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December 27, 2021

What is Legal Design and Why it Matters?

For an average person, decoding the law can be very challenging. What is more and legal experts will (surely) agree, is that law can be sometimes hard to understand even among lawyers. In this hyper-regulated world with uncountable number of legal rules, explaining the law has sometimes became mission impossible. If we add unstructured legal content, we can quickly found ourselves in a world of chaos.

So the question is, how can one avoid frustration when confronted with legalese text with loopholes and confusion in a way that law would became more interesting, easy to understand, quickly to navigate through important information and lastly, more accessible to everybody. Margaret Hagan (Legal Design Lab, Stanford Institute of Design) defined Legal Design as is the application of human-centered design to the world of law, to make legal systems and services more human-centered, usable, and satisfying. Speaking differently, everytime a client or a company faces trouble to understand a contract, a policy, or any other legal information this represents a red flag that massage is too complex for the addressee. With other words, such information is not human-centered and that is the reason it could and should be presented differently. By using Design Thinking principles, one of the solutions is surely using graphical representation, clear and simple language and new technologies. Massage based on Legal Design principles needs to be tailored to the addressee and thus consider who is the target audience. The level of Legal Design abstraction and complexity usually increases with the level of addressee’s expertise.

Legal documents are normally drafted because they are necessary and not because drafters want to have them. Legal documents are usually quite long, detailed and difficulty to read, so the reader usually go straight to the signature section. This is why people are tired of complex legal documents. More and more companies are using Legal Design principles as a standard in their legal documents (Apple, Google, IKEA, etc.). This simplified commercial relationship are highly desirable among people and companies in all areas where the relationships are regulated by law. A nice example is ClemenGold Comic Contract created by Creative Contracts which purpose is to present rights and obligations between employer and employee in clear and simple way.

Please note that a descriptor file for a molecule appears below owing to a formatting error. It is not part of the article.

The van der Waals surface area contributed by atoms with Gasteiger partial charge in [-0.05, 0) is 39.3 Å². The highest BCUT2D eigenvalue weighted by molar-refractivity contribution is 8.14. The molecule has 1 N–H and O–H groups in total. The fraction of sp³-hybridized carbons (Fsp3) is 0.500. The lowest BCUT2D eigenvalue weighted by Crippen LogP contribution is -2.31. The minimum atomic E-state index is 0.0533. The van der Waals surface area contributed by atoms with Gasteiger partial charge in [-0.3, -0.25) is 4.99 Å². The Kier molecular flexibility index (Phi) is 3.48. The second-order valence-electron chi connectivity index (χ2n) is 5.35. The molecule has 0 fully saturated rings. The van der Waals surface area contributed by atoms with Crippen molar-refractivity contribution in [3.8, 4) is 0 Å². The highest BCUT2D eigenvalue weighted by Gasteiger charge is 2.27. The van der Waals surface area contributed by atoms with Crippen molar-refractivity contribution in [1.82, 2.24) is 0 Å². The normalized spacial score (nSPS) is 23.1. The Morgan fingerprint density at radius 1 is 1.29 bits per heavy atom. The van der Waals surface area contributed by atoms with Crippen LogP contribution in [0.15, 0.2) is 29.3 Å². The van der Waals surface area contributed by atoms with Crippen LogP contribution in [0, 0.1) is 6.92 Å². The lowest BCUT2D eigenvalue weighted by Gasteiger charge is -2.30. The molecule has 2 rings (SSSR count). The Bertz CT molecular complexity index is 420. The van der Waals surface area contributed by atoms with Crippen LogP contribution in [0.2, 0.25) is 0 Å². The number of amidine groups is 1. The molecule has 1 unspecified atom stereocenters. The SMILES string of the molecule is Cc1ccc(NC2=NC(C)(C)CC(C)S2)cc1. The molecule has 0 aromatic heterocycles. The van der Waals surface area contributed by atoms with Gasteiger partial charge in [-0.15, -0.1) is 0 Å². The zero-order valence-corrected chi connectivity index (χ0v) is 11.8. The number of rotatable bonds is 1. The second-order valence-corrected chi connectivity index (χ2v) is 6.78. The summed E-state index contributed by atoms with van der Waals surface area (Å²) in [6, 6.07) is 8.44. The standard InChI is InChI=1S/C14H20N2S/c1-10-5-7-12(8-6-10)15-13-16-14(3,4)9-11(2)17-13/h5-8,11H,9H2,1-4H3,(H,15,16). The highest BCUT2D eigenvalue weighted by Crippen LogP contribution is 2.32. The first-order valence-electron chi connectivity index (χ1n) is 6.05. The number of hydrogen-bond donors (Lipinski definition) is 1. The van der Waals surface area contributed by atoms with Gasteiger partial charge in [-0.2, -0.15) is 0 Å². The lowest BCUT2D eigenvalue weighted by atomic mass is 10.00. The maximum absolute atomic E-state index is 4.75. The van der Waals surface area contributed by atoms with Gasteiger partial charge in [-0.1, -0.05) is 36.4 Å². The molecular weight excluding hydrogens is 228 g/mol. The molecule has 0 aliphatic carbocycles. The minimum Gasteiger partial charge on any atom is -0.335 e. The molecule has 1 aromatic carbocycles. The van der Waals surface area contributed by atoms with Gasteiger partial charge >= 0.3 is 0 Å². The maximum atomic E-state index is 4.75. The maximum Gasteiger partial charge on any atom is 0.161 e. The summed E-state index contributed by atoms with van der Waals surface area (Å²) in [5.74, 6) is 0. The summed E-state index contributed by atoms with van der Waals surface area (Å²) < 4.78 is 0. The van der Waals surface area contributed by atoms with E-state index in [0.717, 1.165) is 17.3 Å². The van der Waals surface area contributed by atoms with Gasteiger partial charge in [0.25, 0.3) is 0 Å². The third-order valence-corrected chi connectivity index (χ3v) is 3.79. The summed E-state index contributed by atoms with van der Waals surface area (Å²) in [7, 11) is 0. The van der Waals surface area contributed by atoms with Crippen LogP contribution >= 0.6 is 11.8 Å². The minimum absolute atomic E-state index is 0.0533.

After the adoption of GDPR rules, many companies and organisations need to update their privacy policy. Privacy may also be simple and engaging while delivering all necessary information. A nice example of Legal Design Thinking implemented into privacy policy is the example from Melbourne-based digital marketing agency, August.

On the other hand, corporate clients do not expect to get nice graphic representation of contract rules. Clear language, proper document structure and avoiding unnecessary words may be enough to improve users experience. But Legal Design is much more than delivering legal information in open and understandable manner. Its ultimate goal is also designing better organizations and products.

Lawyers are often involved in the development of new products or services. They are usually the gatekeeper before certain product or service enters the market. Often lawyers are called to find loopholes to make legal what, in reality, should be designed in a different way since the beginning. Furthermore, as cleverly pointed out by Joshua Kubicki in his contribution “Is Legal Design Bullsh*t?”, where he claims that law firms are typically not easy to do business with. Neither are many in-house teams as their internal business customers will share. This is why it is important that lawyer should not only be trained in law (law-centered way), but also in the design (human-centered way), so they will be able to improve communication, increase service quality, develop new ideas and support culture of innovation. And this is where Legal Design steps in.

What do you think? Is Legal Design important and how does it impact your practice Feel free to post your thoughts and comments.

Author: Marcel Hajd

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